Sat 31 Mar 2012
E&J Gallo’s Carlo Rossi brand.
Yes, the wine in the bulbous 1.5-liter bottle that we — of a certain age — glugged down in graduate school and thereafter, until knowledge, experience and more or less financial stability pointed us toward more sophisticated and better quality wines, a process that opened doors to a vinous world beyond our ken: that label captures 7 percent of the entire wine market in Poland. Add Gallo’s Barefoot label, and the figure climbs to a 9 percent share of the Polish market for the giant Modesto-based company. For Carlo Rossi alone, that’s about four million liters annually, amounting to 3 billion PLN or 9.3 billion dollars. (Duh, I think that should be $1.1 billion; see the comment from sharp-eyed math whiz Jim.) The population of Poland is only about 38.2 million.
My attention was drawn to this phenomenon by a news item, issued on March 21, by Just Drinks (and reported by other sources) that Central European Distribution Corporation had signed an agreement with Gallo to distribute its products in Poland for three more years. CEDC is one of the world’s largest producers and distributors of vodka, as well as a major presence in Poland, Hungary and Russia for the multitude of whiskeys and other spirits and liqueurs that it imports. The company was founded by William V. Carey in 1997, as an outgrowth of a defunct company he and his father had exporting beef to Poland. Carey remains CEDC’s chairman and CEO. The company is headquartered in Warsaw but keeps an office in the United States.
There was an actual Carlo Rossi, that is, Charlie Rossi, a longtime salesman for Gallo who was related to the family by marriage. He went to work for the company in 1953, and in 1962 the Carlo Rossi Mountain Red label was released. Production of Mountain Red ceased in 1975 and Carlo Rossi Paisano, of which I and my then wife and our friends drank many a glass, stepped up to the plate as the label’s mainstay. Rossi was the spokesman for the brand and in the 1970s was somewhat of a pop culture figure because of the ubiquitous television commercials and his famous slogan, “I like to talk about wine, but I’d rather drink it.” In the commercials, Rossi looked as if he meant what he said. He died in Modesto — seems fitting — in April 1994 at the age of 90.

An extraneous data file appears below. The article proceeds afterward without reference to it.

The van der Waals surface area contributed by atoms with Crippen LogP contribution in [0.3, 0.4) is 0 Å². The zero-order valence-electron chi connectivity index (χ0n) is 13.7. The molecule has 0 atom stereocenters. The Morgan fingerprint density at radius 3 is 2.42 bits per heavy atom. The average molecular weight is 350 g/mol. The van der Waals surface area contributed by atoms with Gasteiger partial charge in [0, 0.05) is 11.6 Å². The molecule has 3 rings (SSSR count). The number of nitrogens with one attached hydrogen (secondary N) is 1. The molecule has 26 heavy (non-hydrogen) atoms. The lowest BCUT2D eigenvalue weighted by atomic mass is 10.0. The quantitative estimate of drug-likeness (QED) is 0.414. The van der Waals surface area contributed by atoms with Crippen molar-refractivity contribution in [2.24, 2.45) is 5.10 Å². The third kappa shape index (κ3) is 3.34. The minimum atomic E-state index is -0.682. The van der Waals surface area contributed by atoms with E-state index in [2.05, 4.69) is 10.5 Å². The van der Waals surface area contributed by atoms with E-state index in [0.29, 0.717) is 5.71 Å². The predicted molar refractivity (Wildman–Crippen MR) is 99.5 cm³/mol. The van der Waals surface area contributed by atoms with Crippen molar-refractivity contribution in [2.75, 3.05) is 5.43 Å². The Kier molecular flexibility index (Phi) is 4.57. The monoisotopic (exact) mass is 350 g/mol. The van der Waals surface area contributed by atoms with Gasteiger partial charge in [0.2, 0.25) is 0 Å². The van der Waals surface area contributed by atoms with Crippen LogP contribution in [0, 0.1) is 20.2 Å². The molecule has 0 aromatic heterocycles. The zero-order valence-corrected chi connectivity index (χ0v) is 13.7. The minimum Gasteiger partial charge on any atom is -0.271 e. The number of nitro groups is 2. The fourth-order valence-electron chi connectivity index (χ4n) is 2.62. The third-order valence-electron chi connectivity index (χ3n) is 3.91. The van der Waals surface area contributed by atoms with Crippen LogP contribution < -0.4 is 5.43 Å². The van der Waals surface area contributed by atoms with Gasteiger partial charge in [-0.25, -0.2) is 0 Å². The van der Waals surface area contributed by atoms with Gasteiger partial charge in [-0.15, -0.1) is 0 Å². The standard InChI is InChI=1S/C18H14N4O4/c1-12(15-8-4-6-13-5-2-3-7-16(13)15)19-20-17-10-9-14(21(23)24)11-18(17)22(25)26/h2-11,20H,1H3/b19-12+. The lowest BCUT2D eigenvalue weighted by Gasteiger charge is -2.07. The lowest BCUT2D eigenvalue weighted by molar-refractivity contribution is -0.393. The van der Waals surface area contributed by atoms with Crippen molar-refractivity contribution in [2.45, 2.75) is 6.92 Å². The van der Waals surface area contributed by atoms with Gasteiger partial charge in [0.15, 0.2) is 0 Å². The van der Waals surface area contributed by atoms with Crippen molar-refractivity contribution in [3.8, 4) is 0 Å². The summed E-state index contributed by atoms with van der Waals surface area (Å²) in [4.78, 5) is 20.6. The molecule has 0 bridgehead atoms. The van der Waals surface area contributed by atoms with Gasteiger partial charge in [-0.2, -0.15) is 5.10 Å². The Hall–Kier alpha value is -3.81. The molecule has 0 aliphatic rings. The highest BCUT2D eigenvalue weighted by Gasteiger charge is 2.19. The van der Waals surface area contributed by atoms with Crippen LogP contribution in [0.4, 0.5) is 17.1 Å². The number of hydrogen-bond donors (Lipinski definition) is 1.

In the intervening years, the Carlo Rossi label has expanded considerably. In addition to Paisano, the line includes, for reds, Burgundy, Cabernet Sauvignon, Chianti, Merlot, Sangria and Sweet Red (isn’t that redundant?); for whites, Chablis, Chardonnay and Rhine; and then Blush, Vin Rose and White Zinfandel. These are available in 1.5 or 3 or 4-liter jugs or 5-liter boxes.
I contacted Ewa Wielezynska, vice editor-in-chief of Magazyn Wino, based in Warsaw, for her assessment of the situation.
“This single brand made California the best selling region in Poland,” she said. “I’m not even sure if people know that it’s from California, maybe they think it’s Italian. Carlo Rossi is in every country site, in every gas station in the deepest provinces. The day that Carlo Rossi is dethroned will be a day when Polish people actually start to like wine.”
Wielezynska said that in Poland advertising alcoholic beverages over 7 percent alcohol is forbidden under the Education in Sobriety law, but “Gallo is very clever in their strategy, so they advertise their products through virtual events, concerts and CD promotions.”
Here’s an example of a Carlo Rossi promotion tied to Fashion Week Poland:
Meet me at Carlo Club, anyone?